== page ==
assets; £250 bn in guarantees of wholesale bank borrowing; a £200 bn indemnification of the Bank of England against losses for liquidity support; £76 bn in the purchase of RBS shares; and £40 bn in loans and funding to building societies and the financial compensation scheme. Oh yes, and now a loan of £7 bn or so to British banks that lent to Ireland. So on the one hand you have £857 bn in support for British banks. On the other hand you have the not one penny of taxpayers‟ money that has gone to, or been required by, hedge funds. That must be why continental Europe is so keen for (predominantly London-based) hedge funds to be more heavily regulated: because they‟re a clear threat to financial stability ! The Irish situation is now starting to change the whole dynamic of the credit crisis. Up until now, bond holders have, by and large, been made whole, despite their obvious failures to conduct sufficient credit analysis. (Put to one side the fact that the bond market is primarily an institutional market – that is, its main players are exclusively institutional, and by dint of being market professionals are meant to know what they‟re doing.) Somewhat rashly, the Irish government in September 2008 decided to guarantee the liabilities of its banks. In doing so, it inadvertently committed fiscal suicide. By essentially commingling Ireland‟s sovereign and corporate debt, it fatally polluted the entire country‟s credit profile. Cue the bailout. As Bloomberg reported last week, Allied Irish and Bank of Ireland senior debt is now starting to trade at distressed levels. This wasn‟t in the script. What about protecting all those vulnerable professional investors (you know – all those economic agents with no real skin in the game) ? As you might expect after a wild and colossal party ends up with the building exploding, dealing with the immediate aftermath is somewhat chaotic and unplanned. Emergency measures are made up on the hoof. The status of various creditors to fundamentally dodgy entities is left unclear. Politicians are revealed to be rather poor communicators. (They have no skin in the game either, only an unjustified claim on vanity.) It is left to the market to sift the rubble. But at the risk of stating the blindingly obvious, bond investors – and it is now type 1 investors whom we address – should be beyond normally selective about assessing their allocations to credit markets. Very crudely, our advice would be: only lend your money – if indeed you want to lend it out at all – to those entities with an above average likelihood of being able to pay it back. Happily, as we have observed at regular intervals over the past year, there is one key metric that enables bond investors to assess sovereign counterparty credit risk, as shown in the chart below: Net foreign assets of selected countries as % of GDP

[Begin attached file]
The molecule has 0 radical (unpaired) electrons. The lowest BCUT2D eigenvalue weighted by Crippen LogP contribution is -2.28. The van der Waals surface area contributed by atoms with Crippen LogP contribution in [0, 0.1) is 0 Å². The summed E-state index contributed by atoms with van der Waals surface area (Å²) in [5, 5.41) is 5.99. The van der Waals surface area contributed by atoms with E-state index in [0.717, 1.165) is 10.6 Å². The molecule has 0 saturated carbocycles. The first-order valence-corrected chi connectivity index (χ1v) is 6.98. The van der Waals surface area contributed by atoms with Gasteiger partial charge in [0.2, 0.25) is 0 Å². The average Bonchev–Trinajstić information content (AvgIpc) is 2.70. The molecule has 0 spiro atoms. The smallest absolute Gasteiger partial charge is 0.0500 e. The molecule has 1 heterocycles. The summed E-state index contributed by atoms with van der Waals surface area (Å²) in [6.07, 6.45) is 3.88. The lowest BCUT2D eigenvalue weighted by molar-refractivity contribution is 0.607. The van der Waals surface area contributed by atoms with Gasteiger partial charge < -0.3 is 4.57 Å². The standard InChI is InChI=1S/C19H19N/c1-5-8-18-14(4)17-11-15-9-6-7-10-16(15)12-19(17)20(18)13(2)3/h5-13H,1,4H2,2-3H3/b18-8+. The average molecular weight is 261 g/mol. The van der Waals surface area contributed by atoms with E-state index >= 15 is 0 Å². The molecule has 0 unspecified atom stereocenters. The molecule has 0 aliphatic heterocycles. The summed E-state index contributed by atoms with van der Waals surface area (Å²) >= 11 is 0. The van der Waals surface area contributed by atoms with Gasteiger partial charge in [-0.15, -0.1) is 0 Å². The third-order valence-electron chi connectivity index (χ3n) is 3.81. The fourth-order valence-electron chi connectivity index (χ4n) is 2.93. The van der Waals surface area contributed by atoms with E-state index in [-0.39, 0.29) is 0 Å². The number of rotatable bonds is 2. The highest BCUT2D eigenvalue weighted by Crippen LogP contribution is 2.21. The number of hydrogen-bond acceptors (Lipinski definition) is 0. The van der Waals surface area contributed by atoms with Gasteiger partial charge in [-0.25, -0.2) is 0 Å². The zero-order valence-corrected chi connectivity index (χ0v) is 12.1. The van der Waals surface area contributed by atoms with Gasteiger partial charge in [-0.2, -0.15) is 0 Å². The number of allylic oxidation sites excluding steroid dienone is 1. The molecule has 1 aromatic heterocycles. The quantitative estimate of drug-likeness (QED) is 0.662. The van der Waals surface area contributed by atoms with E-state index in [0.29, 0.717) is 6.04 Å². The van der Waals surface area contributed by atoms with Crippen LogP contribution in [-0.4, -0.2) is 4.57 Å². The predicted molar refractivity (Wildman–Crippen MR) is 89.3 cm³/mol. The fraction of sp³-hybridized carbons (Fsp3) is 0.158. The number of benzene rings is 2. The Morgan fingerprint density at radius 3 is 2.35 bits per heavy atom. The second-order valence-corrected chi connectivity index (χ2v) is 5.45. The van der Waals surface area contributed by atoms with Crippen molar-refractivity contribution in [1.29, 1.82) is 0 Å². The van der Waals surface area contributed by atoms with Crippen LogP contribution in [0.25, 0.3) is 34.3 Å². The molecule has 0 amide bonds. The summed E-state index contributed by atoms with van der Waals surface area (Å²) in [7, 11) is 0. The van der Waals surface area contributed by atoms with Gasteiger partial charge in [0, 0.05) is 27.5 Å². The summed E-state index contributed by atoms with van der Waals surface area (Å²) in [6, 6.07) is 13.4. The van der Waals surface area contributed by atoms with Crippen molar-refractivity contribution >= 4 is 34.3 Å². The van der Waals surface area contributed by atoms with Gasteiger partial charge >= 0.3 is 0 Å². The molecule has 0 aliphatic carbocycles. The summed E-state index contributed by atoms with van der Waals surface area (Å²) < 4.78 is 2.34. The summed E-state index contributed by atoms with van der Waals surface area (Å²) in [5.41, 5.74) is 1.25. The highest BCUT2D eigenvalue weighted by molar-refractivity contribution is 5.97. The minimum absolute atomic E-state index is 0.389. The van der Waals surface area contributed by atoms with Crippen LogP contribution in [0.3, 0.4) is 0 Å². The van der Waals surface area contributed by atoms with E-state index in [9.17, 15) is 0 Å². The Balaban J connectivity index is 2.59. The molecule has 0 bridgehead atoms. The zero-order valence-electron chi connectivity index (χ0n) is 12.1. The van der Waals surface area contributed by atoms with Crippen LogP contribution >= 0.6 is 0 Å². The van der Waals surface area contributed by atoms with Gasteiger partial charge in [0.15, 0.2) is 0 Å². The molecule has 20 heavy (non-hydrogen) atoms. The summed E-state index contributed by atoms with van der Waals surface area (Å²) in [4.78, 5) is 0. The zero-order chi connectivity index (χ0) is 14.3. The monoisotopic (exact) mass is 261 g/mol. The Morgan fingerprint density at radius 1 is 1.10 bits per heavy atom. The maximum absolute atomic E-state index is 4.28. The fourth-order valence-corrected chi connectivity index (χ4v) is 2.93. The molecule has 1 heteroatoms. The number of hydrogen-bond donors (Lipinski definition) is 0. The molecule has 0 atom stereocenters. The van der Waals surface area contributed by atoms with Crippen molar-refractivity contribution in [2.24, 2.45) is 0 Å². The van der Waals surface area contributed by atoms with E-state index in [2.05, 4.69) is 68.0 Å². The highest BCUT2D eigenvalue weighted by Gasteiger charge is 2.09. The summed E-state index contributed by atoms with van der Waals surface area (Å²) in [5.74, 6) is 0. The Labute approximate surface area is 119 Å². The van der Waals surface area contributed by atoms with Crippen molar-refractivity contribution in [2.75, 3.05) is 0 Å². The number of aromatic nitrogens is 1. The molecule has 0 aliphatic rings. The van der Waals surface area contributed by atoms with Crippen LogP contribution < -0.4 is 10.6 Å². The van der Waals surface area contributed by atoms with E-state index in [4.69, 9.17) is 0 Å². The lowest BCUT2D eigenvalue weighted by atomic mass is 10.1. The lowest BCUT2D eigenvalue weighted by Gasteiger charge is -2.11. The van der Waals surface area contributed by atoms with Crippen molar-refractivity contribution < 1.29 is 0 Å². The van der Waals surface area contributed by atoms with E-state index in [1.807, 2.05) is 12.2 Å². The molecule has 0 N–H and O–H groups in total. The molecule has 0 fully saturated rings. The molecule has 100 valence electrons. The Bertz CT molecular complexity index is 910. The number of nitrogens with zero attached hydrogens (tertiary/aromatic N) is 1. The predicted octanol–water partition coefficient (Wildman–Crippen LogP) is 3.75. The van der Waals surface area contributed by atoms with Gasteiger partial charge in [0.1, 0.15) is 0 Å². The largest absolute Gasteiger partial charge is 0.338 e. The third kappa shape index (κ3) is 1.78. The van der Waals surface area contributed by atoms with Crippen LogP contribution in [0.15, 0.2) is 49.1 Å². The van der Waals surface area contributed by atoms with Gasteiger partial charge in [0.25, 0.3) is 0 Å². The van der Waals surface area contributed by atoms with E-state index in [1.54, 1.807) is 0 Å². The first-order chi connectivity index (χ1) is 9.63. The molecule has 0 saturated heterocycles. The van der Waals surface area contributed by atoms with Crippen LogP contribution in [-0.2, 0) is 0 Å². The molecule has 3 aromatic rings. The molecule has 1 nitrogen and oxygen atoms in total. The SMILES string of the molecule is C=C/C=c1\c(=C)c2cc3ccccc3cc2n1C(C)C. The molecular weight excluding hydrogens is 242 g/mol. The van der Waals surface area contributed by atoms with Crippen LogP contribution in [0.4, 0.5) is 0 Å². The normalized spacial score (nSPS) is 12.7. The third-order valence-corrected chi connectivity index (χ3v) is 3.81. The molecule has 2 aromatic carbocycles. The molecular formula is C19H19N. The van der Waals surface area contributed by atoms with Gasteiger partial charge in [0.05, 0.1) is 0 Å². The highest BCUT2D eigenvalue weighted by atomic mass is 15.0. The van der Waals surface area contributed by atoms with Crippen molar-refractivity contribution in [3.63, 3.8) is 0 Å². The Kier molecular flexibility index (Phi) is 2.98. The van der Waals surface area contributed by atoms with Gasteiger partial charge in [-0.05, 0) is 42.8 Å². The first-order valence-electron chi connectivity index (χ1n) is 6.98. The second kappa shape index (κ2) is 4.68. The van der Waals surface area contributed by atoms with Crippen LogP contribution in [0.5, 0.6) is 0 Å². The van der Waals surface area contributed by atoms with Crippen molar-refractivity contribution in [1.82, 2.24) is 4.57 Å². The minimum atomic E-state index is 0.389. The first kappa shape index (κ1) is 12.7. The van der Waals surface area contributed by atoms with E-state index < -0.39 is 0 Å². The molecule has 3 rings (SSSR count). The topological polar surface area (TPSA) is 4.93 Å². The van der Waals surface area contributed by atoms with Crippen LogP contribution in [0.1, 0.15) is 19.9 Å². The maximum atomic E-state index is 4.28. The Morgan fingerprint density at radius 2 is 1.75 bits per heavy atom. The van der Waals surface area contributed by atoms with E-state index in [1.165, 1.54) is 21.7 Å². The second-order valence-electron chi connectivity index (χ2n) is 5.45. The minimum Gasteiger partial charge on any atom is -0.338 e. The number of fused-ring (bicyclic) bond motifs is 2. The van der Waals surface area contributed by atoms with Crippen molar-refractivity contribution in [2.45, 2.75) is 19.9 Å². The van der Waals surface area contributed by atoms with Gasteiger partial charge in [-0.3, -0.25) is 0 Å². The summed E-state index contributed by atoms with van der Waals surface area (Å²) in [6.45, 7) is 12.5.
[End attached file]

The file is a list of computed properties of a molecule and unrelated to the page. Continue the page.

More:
Net foreign assets of selected countries (Source: IMF data, Stratton Street Capital LLP; data as at August 2009).

An assessment of different countries‟ net foreign assets (not liabilities – some countries actually maintain fiscal discipline) as a percentage of their GDP shows a generalised geographic quality bias. The top ranked four countries above – Qatar, UAE, Singapore, Malaysia – are all Asian or Gulfbased. New Zealand apart, the bottom ranked four countries (Iceland, Latvia, Greece, Portugal) are all in what one might call the knackered West. Where as a bondholder would you rather invest ? Note, too, that your type 2 peers are all busily investing in supposedly riskless sovereign debt like that issued by the United States, the United Kingdom and Japan – countries which, by dint of their enormous debts, comprise the largest members of government bond indices. We might call this indexed approach – buying the most indebted markets simply because they‟re so big – nonsense on stilts. So be it. We will happily concentrate our bond investments in countries that are both higher yielding and generally improving sovereign credits, rather than those that are low yielding and effectively insolvent. 5 year US Treasuries currently yield 1.5%. 5 year UK Gilts currently yield about 2%. The New Capital Wealthy Nations Bond Fund, which invests on an unconstrained basis in bonds issued by those countries that the managers consider are best placed to pay that money back, and which has an average duration of roughly four years, currently yields roughly 7%. We pay our money and we make our choice. To investors into the grossly indebted government bond markets of the West, we say: good luck, and goodnight. The Euro zone debt crisis also has an aspect of currency existentialism to it. Our friends at QB Asset Management recently cited the Eagles: “every form of refuge has its price”. As QB suggest, risk is not in the asset, it’s in the currency. And as they point out, the only function of gold (beyond its utility as jewellery, which is obviously subjective, if aesthetically pleasing) is as a currency that competes with dollars, euros and yen, and all the rest. “Gold has been rising in paper money terms for ten years because wealth holders around the world are increasingly seeing it as a more stable currency than their local currencies.. Gold is a more stable currency than paper money because it is scarcer; annual demand for gold exceeds its production.” Annual demand for paper money does not. The truly damning phrase should not be gold-bug but paper-bug. Many investors and media commentators resolutely refuse to understand gold as real money. As with professional investors‟ inability to price sovereign debt rationally, this market anomaly is also a huge opportunity, and while it amuses and occasionally irritates us, it actually and ultimately suits us just fine. Tim Price Director of Investment PFP Wealth Management 29th November 2010. Email: tim.price@pfpg.co.uk Weblog: http://thepriceofeverything.typepad.com